Author Topic: Z-wave device with 4-20mA analog output?  (Read 995 times)

Offline mervander

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Z-wave device with 4-20mA analog output?
« on: February 22, 2017, 06:58:54 am »
Hi All,

This is my first post.

I'm about to launch into home automation with a view to improving self consumption of solar PV generation. I'd like to use some "industrial" devices that require a 4-20mA analog control signal.

Is anyone aware of a Z-wave device that has this output?

I can go some way with the 0-10V output from a Qubino Flush Dimmer as some the inputs of some devices can be configured to either voltage or current. This is however not true for all and having 4-20mA gives access to a much wider range of devices.

The signal converters I've found that can convert 0-10V to 4-20mA were all designed for industrial use and therefore too expensive. Besides, adding another device in the chain would not be very elegant.

I intend using a Vera Edge controller. If there is a cost effective way to get a 4-20mA output from it through some means other than a Z-wave device I would also be interested in that.

Thanks for your time.

 

Offline RichardTSchaefer

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Re: Z-wave device with 4-20mA analog output?
« Reply #1 on: February 22, 2017, 02:33:13 pm »
You would need to design something that is driven from a dimmer.
You might be able to find a wifi driven 20ma solution then interface to Vera.

Offline Chrisfraser05

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Re: Z-wave device with 4-20mA analog output?
« Reply #2 on: February 22, 2017, 04:48:26 pm »
I looked down this road myself a while back and came back with very little.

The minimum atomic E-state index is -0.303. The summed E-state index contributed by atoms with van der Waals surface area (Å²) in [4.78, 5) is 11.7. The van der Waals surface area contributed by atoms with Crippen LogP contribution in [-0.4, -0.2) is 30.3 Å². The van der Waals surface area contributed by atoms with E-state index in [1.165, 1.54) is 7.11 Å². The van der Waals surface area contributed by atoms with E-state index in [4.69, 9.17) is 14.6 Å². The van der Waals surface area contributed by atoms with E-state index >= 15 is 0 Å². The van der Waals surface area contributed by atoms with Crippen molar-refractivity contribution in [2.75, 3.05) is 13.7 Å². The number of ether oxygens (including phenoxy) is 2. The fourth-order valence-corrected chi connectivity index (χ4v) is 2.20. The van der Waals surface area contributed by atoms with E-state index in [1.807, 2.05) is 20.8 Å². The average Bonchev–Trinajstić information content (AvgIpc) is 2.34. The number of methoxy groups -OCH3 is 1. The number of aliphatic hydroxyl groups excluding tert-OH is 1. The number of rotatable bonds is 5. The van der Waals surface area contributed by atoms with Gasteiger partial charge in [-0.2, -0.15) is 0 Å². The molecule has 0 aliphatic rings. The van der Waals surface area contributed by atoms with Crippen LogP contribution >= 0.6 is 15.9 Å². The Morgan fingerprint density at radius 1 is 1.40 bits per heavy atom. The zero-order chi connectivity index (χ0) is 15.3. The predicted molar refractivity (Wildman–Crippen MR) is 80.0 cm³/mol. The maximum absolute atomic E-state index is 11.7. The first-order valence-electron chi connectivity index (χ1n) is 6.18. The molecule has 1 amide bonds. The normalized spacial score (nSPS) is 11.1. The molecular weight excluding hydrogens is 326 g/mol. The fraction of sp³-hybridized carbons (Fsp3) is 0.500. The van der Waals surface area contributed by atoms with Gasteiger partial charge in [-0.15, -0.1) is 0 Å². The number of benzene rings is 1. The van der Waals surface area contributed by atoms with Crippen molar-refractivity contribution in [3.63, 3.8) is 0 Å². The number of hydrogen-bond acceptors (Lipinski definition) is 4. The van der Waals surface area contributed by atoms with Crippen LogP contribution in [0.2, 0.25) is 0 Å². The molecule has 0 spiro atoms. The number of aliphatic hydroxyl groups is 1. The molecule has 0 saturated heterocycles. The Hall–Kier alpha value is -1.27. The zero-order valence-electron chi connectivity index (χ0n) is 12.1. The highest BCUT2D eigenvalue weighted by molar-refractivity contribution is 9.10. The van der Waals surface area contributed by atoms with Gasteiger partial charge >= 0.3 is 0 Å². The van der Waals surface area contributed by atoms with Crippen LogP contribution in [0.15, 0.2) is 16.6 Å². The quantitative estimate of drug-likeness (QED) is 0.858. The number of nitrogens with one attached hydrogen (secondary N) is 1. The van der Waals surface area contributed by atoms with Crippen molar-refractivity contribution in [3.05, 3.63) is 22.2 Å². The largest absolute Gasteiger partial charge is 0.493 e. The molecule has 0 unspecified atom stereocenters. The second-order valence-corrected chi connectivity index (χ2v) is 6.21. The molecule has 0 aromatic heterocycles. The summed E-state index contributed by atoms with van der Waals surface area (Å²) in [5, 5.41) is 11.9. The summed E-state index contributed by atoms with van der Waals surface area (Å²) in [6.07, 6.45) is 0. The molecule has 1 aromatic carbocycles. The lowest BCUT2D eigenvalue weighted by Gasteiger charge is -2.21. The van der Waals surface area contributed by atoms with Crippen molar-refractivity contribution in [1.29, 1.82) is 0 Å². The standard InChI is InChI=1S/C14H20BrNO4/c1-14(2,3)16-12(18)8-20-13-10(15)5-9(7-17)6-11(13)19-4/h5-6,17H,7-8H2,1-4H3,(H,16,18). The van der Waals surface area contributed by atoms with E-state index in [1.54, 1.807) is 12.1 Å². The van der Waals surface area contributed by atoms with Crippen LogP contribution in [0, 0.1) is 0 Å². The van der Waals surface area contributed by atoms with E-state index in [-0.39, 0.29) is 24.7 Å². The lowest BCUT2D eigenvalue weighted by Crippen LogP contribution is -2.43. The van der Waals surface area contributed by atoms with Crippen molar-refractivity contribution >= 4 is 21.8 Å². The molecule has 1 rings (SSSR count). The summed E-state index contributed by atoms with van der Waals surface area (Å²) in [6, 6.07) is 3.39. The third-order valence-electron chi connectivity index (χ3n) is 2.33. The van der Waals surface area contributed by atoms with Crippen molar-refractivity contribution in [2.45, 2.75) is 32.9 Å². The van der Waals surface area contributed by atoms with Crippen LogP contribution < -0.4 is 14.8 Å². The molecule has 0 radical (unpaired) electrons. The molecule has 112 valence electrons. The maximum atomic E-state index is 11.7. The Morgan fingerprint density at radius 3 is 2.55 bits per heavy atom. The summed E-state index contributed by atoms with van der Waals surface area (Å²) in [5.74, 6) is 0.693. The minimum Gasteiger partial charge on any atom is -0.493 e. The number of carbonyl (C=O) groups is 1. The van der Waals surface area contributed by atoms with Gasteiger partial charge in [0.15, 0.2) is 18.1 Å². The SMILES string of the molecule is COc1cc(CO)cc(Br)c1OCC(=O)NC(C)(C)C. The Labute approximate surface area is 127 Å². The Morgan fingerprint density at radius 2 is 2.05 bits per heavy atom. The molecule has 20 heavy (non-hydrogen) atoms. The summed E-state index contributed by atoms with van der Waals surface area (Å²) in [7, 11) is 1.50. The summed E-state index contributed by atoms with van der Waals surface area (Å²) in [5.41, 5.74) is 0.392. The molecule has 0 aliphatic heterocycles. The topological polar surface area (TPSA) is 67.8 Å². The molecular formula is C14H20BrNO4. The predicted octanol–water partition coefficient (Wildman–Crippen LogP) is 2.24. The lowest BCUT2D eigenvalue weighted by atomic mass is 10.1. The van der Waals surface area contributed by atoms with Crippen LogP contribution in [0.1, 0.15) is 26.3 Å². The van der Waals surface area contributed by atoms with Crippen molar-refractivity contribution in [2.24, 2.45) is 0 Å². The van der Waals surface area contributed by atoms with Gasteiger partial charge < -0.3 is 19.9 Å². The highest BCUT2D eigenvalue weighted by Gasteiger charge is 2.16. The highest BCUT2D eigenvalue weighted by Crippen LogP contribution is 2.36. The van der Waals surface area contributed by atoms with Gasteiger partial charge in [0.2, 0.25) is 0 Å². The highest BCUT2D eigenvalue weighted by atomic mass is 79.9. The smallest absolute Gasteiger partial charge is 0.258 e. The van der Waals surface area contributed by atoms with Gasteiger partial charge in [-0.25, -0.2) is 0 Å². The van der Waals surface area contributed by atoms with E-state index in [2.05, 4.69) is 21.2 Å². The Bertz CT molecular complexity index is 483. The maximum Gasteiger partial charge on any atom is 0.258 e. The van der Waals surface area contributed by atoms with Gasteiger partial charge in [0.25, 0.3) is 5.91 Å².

Offline mervander

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Re: Z-wave device with 4-20mA analog output?
« Reply #3 on: February 22, 2017, 11:52:59 pm »
Thanks Richard and Chris,

To me this is a very real gap, but maybe it seems worse to me being from the petroleum refining industry where almost anything can talk 4-20mA analog.

Offline Chrisfraser05

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Re: Z-wave device with 4-20mA analog output?
« Reply #4 on: February 23, 2017, 03:58:10 am »
I hear ya. I'm an electrical/electronic commissioning supervisor on oil drilling rigs.


To be honest we are used to using 4-20ma stuff as it's a safe standards for low energy spark proofing.

It's expensive and simply not needed in non explosive environments.
0-10v tends to be the standard otherwise.

There are Fibaro modules that deal with Zwave to 0-10v in and out.
There are a range of components designed to work with a Pi or Arduino that work with 0-10v.

Offline JohnRob

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Re: Z-wave device with 4-20mA analog output?
« Reply #5 on: February 23, 2017, 07:22:11 pm »
As you have found, the 4 - 20 ma interface is for long and noisy analog control in an industrial environment.  Not much use in home automation.

If you want to work with 4 - 20 ma signals; my suggestion to create a 4 - 20 ma output from Vera would be to use the Fibaro RGBW.  This unit will output 4 independent PWM signals (@244 Hz).   I think this is fast enough to be able to be R-C filtered to create an adequate 0 to <tbd> analog signal.  From there you should be able to find a 4 - 20 ma converter.

This unit has 4 analog inputs as well.   A simple resistor from an external 4 - 20 ma source can be sensed and read by Vera.